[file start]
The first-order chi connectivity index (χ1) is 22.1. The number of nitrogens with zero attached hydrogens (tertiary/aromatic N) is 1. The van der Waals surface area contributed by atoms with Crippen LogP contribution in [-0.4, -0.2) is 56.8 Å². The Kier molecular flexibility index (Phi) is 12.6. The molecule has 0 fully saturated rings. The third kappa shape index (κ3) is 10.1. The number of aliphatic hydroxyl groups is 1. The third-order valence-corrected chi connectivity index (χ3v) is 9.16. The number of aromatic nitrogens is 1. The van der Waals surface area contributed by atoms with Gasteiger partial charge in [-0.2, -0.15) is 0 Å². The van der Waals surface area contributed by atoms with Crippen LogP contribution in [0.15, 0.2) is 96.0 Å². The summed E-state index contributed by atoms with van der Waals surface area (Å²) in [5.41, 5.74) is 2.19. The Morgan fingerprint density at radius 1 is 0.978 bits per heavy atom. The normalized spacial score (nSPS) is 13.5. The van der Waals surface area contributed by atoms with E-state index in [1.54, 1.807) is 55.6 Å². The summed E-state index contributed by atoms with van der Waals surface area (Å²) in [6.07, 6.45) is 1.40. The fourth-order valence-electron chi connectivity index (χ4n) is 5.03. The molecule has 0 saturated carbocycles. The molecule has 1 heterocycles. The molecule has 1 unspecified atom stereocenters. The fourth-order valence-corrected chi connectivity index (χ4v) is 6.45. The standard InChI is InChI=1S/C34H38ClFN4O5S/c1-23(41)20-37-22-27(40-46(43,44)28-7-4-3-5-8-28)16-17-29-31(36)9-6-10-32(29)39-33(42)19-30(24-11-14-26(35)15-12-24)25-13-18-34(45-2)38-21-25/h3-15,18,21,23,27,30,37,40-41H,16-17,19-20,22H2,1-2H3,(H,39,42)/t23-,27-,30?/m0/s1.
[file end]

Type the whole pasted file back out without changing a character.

The first-order chi connectivity index (χ1) is 22.1. The number of nitrogens with zero attached hydrogens (tertiary/aromatic N) is 1. The van der Waals surface area contributed by atoms with Crippen LogP contribution in [-0.4, -0.2) is 56.8 Å². The Kier molecular flexibility index (Phi) is 12.6. The molecule has 0 fully saturated rings. The third kappa shape index (κ3) is 10.1. The number of aliphatic hydroxyl groups is 1. The third-order valence-corrected chi connectivity index (χ3v) is 9.16. The number of aromatic nitrogens is 1. The van der Waals surface area contributed by atoms with Gasteiger partial charge in [-0.2, -0.15) is 0 Å². The van der Waals surface area contributed by atoms with Crippen LogP contribution in [0.15, 0.2) is 96.0 Å². The summed E-state index contributed by atoms with van der Waals surface area (Å²) in [5.41, 5.74) is 2.19. The Morgan fingerprint density at radius 1 is 0.978 bits per heavy atom. The normalized spacial score (nSPS) is 13.5. The van der Waals surface area contributed by atoms with E-state index in [1.54, 1.807) is 55.6 Å². The summed E-state index contributed by atoms with van der Waals surface area (Å²) in [6.07, 6.45) is 1.40. The fourth-order valence-electron chi connectivity index (χ4n) is 5.03. The molecule has 0 saturated carbocycles. The molecule has 1 heterocycles. The molecule has 1 unspecified atom stereocenters. The fourth-order valence-corrected chi connectivity index (χ4v) is 6.45. The standard InChI is InChI=1S/C34H38ClFN4O5S/c1-23(41)20-37-22-27(40-46(43,44)28-7-4-3-5-8-28)16-17-29-31(36)9-6-10-32(29)39-33(42)19-30(24-11-14-26(35)15-12-24)25-13-18-34(45-2)38-21-25/h3-15,18,21,23,27,30,37,40-41H,16-17,19-20,22H2,1-2H3,(H,39,42)/t23-,27-,30?/m0/s1.